This 'Fossil' Cloud of Pure Hydrogen Gas Could Be a Time Capsule of the Big Bang

Space.com | 1/7/2019 | Staff
moni (Posted by) Level 3
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Scientists expect to encounter a lot of strange things in the dark trenches of the universe: Hurricanes of dark matter, screaming skull nebulas and cannibal galaxies slowly devouring each other are all par for the course in our bizarre cosmos.

One thing that stargazers typically don't expect to find, however, is undeveloped real estate.

Gas - Universe - Waste - Elements - Stars

"Everywhere we look, the gas in the universe is polluted by waste heavy elements from exploding stars," lead study author Fred Robert, a Ph.D. student at Swinburne University of Technology in Australia, said in a statement. "But this particular cloud seems pristine, unpolluted by stars even 1.5 billion years after the Big Bang."

The universe’s first stars were formed from hydrogen and helium alone; Every other element on the periodic table comes from fusion reactions inside stars, and scatters into space when those stars explode as supernovae. Why a single, gassy cloud should appear unburdened by heavier elements seen almost everywhere else in the universe remains a mystery. But for Robert and his colleagues, the "most compelling" explanation is that the cloud is a rare time capsule of the universe's earliest minutes, preserved from a time before ancient hydrogen and helium atoms forged the universe's first stars and, later, the rest of the elements in the periodic table we know today.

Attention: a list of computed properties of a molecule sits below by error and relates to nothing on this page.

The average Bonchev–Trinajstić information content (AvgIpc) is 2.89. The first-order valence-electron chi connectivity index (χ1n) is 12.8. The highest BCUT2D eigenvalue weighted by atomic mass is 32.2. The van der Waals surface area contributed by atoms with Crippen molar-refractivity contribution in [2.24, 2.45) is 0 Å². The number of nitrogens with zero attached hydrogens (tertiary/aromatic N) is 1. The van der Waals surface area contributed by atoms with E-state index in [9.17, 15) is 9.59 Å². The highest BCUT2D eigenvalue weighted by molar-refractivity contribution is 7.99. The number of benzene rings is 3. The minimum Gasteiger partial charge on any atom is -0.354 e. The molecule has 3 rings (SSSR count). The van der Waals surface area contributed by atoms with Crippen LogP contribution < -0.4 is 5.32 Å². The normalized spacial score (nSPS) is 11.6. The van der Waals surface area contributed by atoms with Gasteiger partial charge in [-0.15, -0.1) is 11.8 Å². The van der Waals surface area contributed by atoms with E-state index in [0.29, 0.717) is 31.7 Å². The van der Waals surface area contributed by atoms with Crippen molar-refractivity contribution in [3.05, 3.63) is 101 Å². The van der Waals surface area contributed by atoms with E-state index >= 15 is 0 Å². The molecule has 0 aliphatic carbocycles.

Team - Discovery - Cloud - Gas - Star

The team's discovery marks only the third cloud of cosmic gas believed to be totally unsullied by star stuff, (that is, every element heavier than helium).

The first two of these gassy mysteries were detected in 2011 by astronomer Michele Fumagalli and colleagues, also using the Keck Observatory's mountaintop telescope. According to that team's subsequent paper (published 2011 in the journal Science), the two clouds may have been the result of the strange and inconsistent ways that metal flows through interstellar space, and "could just be the tip of the...
(Excerpt) Read more at: Space.com
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